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ACLU Claims Debtor's Prison Practices Are Rampant In Ohio

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The American Civil Liberties Union of Ohio says municipal courts across the state are illegally - and routinely - jailing people who cannot afford to pay fines for low level criminal offenses.

Thursday, April 4, 2013 at 6:17 pm

ACLU attorneys say in 2012 they began tracking data and on-line docket reports at Norwalk Municipal Court, and found that 22 percent of the people who went through the Huron County jail were there because they could not afford to pay their fines. Then, says attorney Mike Brickner, they expanded their investigation to 11 other counties, including Cuyahoga and Erie.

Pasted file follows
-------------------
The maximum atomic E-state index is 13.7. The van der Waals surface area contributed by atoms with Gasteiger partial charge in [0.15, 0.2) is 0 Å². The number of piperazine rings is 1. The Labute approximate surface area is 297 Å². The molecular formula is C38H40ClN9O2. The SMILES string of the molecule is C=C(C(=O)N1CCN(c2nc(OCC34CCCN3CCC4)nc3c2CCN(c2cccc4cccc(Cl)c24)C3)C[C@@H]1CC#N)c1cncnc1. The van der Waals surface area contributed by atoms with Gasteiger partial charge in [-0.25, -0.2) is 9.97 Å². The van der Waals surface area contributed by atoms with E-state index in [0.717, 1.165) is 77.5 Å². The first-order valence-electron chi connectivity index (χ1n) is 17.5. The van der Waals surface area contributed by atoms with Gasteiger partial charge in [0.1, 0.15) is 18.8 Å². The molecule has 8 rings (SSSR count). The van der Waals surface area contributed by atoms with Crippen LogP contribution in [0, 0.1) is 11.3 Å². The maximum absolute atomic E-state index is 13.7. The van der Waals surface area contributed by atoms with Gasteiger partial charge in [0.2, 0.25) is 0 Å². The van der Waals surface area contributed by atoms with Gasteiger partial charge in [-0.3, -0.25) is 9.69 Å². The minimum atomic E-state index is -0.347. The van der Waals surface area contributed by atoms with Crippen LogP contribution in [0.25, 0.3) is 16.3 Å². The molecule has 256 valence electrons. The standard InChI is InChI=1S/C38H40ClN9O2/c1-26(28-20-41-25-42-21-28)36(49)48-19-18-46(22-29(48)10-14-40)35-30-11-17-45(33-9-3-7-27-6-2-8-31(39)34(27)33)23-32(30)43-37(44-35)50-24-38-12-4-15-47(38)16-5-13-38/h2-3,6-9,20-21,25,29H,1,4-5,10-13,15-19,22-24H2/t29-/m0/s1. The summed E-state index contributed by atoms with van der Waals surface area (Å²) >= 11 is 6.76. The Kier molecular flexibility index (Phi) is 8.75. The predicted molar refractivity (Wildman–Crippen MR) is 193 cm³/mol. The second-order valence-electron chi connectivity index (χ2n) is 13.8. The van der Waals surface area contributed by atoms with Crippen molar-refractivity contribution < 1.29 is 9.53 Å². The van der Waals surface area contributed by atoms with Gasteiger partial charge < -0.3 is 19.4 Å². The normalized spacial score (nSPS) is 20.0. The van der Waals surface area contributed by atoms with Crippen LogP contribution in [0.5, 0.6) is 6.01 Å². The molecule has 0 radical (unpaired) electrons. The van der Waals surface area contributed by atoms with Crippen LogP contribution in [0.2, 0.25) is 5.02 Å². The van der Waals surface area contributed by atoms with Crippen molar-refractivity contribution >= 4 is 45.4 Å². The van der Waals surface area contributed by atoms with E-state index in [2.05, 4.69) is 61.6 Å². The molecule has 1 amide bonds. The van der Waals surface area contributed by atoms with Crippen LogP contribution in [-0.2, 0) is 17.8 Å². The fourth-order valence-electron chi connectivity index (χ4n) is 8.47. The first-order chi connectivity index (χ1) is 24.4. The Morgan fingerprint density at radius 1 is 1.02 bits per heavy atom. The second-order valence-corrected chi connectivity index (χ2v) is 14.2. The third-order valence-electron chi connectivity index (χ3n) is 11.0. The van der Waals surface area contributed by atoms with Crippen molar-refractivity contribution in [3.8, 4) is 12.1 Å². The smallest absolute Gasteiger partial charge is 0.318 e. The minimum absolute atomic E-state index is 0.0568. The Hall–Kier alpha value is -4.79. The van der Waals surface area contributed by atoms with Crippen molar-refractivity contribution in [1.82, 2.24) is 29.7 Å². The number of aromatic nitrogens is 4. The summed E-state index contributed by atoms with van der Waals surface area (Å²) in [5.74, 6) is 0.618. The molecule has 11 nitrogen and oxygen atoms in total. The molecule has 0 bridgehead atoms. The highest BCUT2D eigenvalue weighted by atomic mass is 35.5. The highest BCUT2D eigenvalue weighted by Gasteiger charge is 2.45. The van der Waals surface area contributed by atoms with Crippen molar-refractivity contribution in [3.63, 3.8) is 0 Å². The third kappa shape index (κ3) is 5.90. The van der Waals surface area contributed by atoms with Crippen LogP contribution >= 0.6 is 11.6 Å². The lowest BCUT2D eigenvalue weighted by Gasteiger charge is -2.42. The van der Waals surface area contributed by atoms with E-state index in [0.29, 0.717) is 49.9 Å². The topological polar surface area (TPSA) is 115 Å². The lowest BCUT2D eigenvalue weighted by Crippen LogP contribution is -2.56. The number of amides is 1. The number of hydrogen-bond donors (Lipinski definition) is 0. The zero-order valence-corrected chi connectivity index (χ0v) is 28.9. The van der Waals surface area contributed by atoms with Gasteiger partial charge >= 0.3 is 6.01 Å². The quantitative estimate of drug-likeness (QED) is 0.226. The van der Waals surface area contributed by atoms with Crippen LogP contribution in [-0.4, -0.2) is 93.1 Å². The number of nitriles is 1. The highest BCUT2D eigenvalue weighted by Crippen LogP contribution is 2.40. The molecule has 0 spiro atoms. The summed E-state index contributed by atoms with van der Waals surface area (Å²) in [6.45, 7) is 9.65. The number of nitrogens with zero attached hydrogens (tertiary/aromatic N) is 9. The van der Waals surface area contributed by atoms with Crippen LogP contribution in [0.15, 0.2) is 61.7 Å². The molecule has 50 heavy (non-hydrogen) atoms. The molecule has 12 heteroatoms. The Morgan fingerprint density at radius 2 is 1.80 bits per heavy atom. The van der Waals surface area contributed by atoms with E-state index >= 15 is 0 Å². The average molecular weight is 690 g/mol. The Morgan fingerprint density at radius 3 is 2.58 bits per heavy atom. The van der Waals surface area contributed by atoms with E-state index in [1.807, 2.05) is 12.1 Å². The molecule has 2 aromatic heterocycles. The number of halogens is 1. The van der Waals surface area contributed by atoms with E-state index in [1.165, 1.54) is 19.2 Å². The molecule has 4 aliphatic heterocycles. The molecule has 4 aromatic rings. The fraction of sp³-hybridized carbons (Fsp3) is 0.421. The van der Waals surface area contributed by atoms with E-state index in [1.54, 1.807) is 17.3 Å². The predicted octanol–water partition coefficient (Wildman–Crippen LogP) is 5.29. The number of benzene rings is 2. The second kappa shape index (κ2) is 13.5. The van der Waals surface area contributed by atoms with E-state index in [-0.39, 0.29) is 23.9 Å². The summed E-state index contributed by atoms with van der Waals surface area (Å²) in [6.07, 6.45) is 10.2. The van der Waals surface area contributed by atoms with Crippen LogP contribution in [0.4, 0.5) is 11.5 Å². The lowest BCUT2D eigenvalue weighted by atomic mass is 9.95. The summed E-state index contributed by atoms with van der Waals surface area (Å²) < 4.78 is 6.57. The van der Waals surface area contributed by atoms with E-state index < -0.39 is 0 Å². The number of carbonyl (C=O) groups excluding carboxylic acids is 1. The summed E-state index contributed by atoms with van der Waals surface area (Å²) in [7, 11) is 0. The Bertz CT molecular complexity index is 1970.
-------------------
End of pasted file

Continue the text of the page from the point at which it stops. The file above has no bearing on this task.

BRICKNER: "During a 45 day period, the Parma Municipal Court jailed 45 people for failing to pay their fines. In Sandusky municipal court in Erie County, they jailed 75 people for failing to pay their fines in a 45 day period."

Brickner says jailing people simply because they are unable to pay their fines traps people in a cycle of delinquency and incarceration. He says it constitutes debtors' prison activity that violates the Ohio and U.S. constitutions and Ohio law.

The ACLU has sent letters to seven municipal courts, including the court in Parma, asking that they discontinue the practice. It also sent a letter to Ohio Supreme Court Chief Justice Maureen O'Connor asking the high court to intervene. In a return letter O'Connor has agreed to meet with the group to discuss its findings.

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